What’s the difference between Personal branding & Professional branding?

I did a mini-workshop/talk about personal branding to the Professional Women’s Association of Milan last fall. There were 50+ people there, which was a great turnout, but it made it hard to get a good discussion going among so many people, and I had hoped it would be more interactive.

A question kept popping up that I wanted to take a moment to better address:

What’s the difference between professional and personal branding?

This question took me aback for a second, because to me it was very obvious that there is no such concept as “professional branding.”

It became clear to me that there was a large percentage of the group present who still needed to understand and be convinced they needed a personal brand vs. the group I was expecting: people who were already sure they needed a personal brand and wanted to start working on it during the workshop.

The term “personal” was attached to branding because historically branding has been very commercial and company-based, and personal branding indicated this was not a company but rather based on the person themselves rather than a tangible or physical product or a corporation. It’s not easy to convince someone that they need a personal brand. Many people don’t understand the concept nor do they really want one.

But I have an uncomfortable answer for them: you already have a personal brand, whether you want it or not, and it’s probably not very good.

Your name is a personal brand whether or not you’re promoting it actively online or offline. It exists. It exists with the people who know you, with your past employers, with friends, family, and their acquaintances, too. When someone mentions you in conversation to someone else, they are expressing their understanding of your personal brand — what you do and what you’re passionate about.

So the question is not whether or not to have a personal brand. You already have one.

The question is, what will you do with it? Will you allow it to be formed by others, or will you shape and grow that brand firsthand? Actively promoting and shaping your personal brand gives you an opportunity to tell people directly about your own story: what you’re interested in, what experiences you have, and what you’re working towards. You can share your passions, your goals, your aspirations, and how those all work together to make up the brand that is you.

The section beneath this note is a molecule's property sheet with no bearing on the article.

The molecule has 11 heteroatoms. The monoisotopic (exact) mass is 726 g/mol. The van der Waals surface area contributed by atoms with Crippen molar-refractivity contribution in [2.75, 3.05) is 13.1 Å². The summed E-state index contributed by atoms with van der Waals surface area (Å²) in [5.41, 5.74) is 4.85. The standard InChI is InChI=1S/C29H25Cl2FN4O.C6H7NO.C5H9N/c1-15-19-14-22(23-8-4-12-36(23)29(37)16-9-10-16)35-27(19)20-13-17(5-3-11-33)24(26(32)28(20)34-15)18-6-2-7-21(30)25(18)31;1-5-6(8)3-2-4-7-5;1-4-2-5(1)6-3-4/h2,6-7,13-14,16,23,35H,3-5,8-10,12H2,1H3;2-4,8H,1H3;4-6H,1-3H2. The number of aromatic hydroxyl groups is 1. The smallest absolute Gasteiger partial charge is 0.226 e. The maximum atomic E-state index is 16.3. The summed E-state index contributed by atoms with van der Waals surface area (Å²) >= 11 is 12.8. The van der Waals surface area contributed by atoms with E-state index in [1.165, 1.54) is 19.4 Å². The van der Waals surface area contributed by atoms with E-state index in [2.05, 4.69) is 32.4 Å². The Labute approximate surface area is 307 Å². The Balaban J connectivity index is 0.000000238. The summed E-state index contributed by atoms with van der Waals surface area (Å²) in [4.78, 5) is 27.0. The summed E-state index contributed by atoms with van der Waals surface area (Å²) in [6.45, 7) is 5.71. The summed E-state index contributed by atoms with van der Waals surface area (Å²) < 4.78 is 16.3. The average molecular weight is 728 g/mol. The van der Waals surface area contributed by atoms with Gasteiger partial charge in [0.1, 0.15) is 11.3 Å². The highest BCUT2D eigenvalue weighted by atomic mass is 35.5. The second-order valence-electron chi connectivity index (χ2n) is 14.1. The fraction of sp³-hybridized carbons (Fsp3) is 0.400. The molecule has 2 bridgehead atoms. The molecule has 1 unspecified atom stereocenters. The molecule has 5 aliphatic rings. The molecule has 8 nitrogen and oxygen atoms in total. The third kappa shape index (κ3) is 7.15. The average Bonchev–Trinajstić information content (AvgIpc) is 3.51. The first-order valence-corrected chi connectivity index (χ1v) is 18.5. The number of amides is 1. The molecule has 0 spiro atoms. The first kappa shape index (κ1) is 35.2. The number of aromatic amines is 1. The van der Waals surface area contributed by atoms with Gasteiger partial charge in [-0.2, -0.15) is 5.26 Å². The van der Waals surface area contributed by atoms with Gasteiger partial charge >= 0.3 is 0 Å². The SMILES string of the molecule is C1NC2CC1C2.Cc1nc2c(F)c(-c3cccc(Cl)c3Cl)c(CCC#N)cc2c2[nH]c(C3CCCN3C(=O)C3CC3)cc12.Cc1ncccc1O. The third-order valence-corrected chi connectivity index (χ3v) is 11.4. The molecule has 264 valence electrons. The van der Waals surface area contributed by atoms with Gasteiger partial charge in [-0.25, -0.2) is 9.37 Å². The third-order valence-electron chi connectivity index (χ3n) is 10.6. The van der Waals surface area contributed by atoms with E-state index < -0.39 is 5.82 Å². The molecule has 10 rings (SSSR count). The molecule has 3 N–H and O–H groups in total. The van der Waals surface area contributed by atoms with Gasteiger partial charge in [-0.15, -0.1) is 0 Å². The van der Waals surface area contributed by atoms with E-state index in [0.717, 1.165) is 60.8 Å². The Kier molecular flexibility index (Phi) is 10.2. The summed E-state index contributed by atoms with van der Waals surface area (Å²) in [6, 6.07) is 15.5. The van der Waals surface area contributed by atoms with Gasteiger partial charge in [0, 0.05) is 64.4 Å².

LinkedIn has attempted to solve this for a lot of people by providing an online professional profile. This definitely reduces the guesswork in making a networking connection or introduction, but it focuses strongly on a chronological order which isn’t always the most effective way to present your personal brand. You’ve included what information you think is important in your profile and left out other information, and you’re already shaping how people will perceive you, but your personal brand is probably not measured best in years or past job titles.

Embracing personal branding is an opportunity for storytelling in the 1st person…about yourself.

I have many websites, including my hub site which encompasses my varied interests and projects. One of the first things I tell people asking me for advice about their small business or consulting company is to create a website. And not just for their business — which you may want to sell off someday — but perhaps you want to emphasize a different skillset or passion separate from your business on your personal site. Start telling your personal brand story.

What do you think about personal branding? Still need to be convinced? A believer?

For more on personal branding and really understanding what it is, here are a few articles to get you started – and I’m happy to answer questions in the comments!

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Sara is your in-house geek, sharing tech tips, biz Info and how-tos to bridge the gap between meek and geek.

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